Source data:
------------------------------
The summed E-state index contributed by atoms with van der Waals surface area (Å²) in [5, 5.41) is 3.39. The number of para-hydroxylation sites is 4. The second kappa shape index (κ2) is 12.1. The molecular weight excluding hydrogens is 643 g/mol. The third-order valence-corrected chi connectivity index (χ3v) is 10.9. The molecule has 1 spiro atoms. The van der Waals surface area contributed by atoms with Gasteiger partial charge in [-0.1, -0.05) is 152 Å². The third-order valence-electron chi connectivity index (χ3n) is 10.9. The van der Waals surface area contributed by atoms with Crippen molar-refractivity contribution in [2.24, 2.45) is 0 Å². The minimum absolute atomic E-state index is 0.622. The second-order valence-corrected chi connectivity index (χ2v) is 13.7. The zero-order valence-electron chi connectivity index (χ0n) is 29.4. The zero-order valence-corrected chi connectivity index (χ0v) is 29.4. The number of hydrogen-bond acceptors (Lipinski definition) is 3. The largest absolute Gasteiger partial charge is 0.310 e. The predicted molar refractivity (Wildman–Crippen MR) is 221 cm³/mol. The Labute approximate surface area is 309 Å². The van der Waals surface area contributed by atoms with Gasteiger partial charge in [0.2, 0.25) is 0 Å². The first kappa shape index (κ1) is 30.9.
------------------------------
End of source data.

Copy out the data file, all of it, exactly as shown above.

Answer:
The summed E-state index contributed by atoms with van der Waals surface area (Å²) in [5, 5.41) is 3.39. The number of para-hydroxylation sites is 4. The second kappa shape index (κ2) is 12.1. The molecular weight excluding hydrogens is 643 g/mol. The third-order valence-corrected chi connectivity index (χ3v) is 10.9. The molecule has 1 spiro atoms. The van der Waals surface area contributed by atoms with Gasteiger partial charge in [-0.1, -0.05) is 152 Å². The third-order valence-electron chi connectivity index (χ3n) is 10.9. The van der Waals surface area contributed by atoms with Crippen molar-refractivity contribution in [2.24, 2.45) is 0 Å². The minimum absolute atomic E-state index is 0.622. The second-order valence-corrected chi connectivity index (χ2v) is 13.7. The zero-order valence-electron chi connectivity index (χ0n) is 29.4. The zero-order valence-corrected chi connectivity index (χ0v) is 29.4. The number of hydrogen-bond acceptors (Lipinski definition) is 3. The largest absolute Gasteiger partial charge is 0.310 e. The predicted molar refractivity (Wildman–Crippen MR) is 221 cm³/mol. The Labute approximate surface area is 309 Å². The van der Waals surface area contributed by atoms with Gasteiger partial charge in [0.2, 0.25) is 0 Å². The first kappa shape index (κ1) is 30.9.